A 2008-built Panamax fixed at US$8,100 daily for a NoPac round voyage, and a 2012-built Kamsarmax fixed at US$9,000 daily, both delivery CJK, representing a drop of about US$1,000 daily from the fixtures at the end of last week.
Despite the softening rates, period activity returned as some charterers seized an opportunity to take advantage of the spot market weakness.
There has been more mineral activity in the Atlantic this week, but it has not been supported by any significant grain volume from the US Gulf or east coast South America. Rates have drifted lower, as owners generally looked to stay within the Atlantic at reduced levels, rather than fix to the east.
The week began with routes across the board in negative territory but by the end of the week, areas in the Atlantic especially from the US Gulf looked steadier as more cargoes appeared.
A 53,000-dwt was fixed from the US Gulf to West Africa with coal at US$18,750 daily.
From the Continent, a 63,200-dwt was covered for a trip from Antwerp to Camden-Vera Cruz with steels at US$8,500 daily.
Activity remained sparse from east coast South America but a 56,800-dwt was reported fixed delivery Recalada for a trip via east Africa, redelivery Durban at US$16,500 daily.
The Asian market remained under pressure, with a build-up of tonnage and lack of fresh enquiry at the beginning of the week.
A 53,000-dwt was fixed delivery Shanghai trip to south-east Asia at US$5,950 daily and a 50,300-dwt open CJK agreed delivery Muara Pantai to south China in the mid US$9,000s.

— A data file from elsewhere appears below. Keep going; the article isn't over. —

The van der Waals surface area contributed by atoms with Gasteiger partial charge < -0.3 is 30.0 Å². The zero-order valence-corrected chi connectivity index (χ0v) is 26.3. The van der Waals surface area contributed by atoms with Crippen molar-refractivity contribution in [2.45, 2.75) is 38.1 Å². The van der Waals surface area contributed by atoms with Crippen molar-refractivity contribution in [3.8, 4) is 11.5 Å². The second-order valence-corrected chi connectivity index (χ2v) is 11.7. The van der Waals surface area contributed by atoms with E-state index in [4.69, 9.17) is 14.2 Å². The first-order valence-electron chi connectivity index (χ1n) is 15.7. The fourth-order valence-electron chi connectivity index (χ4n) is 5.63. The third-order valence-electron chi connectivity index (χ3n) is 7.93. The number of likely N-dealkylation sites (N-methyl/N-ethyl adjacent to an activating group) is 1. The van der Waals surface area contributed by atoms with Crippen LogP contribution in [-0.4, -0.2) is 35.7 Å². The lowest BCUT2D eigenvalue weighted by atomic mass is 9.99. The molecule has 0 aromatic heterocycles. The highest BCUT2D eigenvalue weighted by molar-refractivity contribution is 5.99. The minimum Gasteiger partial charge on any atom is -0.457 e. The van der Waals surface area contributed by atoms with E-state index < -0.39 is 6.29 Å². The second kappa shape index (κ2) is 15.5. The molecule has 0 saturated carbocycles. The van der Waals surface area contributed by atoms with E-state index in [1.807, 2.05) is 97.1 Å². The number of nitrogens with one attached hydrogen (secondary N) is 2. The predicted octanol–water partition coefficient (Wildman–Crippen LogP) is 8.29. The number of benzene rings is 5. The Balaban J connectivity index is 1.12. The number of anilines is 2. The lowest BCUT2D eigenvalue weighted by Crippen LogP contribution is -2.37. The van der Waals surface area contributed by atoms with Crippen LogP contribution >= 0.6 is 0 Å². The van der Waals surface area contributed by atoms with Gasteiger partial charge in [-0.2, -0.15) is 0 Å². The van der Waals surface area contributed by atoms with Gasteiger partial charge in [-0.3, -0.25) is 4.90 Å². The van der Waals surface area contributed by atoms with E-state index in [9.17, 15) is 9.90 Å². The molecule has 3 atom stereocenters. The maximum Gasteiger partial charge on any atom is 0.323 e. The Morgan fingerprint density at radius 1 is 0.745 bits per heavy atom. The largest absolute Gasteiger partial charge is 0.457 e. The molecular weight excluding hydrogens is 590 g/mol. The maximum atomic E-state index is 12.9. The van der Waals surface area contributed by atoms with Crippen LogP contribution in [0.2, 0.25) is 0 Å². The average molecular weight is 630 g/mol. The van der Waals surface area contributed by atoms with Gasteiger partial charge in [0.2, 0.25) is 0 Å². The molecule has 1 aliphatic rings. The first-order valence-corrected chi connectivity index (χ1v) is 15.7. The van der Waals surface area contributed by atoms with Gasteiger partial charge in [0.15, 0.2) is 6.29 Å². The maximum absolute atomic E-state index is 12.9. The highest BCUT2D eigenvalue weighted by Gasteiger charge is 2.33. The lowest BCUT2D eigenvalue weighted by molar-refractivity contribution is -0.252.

From Japan, a 66,600-tonner fixed for a NoPac round redelivery Japan at US$9,500 daily.
Further south, a 57,000-dwt was booked delivery Singapore trip via Indonesia redelivery west India at US$9,000 daily or US$8,500 redelivery east India.
On the period front, little was reported but a 58,100-dwt was fixed delivery CJK for four to six months trading redelivery worldwide at US$9,900 daily.
Overall the handy sector remained weak throughout the week. Brokers suggested a turning point possibly for tonnage in the US Gulf and east coast South America.
The Pacific area continued to trade sideways. A couple of grain fixtures were reported this week from the Black Sea to the Mediterranean.
A 35,000-dwt 2015-built delivery Egyptian Mediterranean was booked for a grain trip via the Black Sea to Morocco at US$9,750 daily with about 20 days duration, and a 37,000-dwt and a 28,000-dwt were both fixed for a similar run to the east Mediterranean at US$10,500 and US$10,000 daily respectively.
A 33,000-dwt 2013-built delivery Szcecin with prompt date was fixed for a trip to Italy at a rate in the mid US$11,000.
In the east, a coal run from Indonesia to China was paid US$8,000 daily on a 34,000-dwt 2010-built delivery south China.
A 36,000-dwt 2012-built was relet for a tapioca trip to China at $9,300 daily delivery Kohsichang.
Supramax reporting changes
Since 3 April 2017, the Baltic has been publishing a 6TC value for the Tess 52 which is derived from the BSI Tess 58 values. As part of the transition from the 6TC to the 10TC publication, it is the intention to change the method of the 6TC calculation on 3 July 2018 for both the physical assessment and the related forward curve.
This report is produced by the Baltic Exchange.
The Baltic Exchange, a wholly-owned subsidiary of Singapore Exchange, is the world's only independent source of maritime market information for the trading and settlement of physical and derivative contracts.
Its international community of over 650 members encompasses the majority of world shipping interests and commits to a code of business conduct overseen by the Baltic.
For daily freight market reports and assessments, please visit www.balticexchange.com.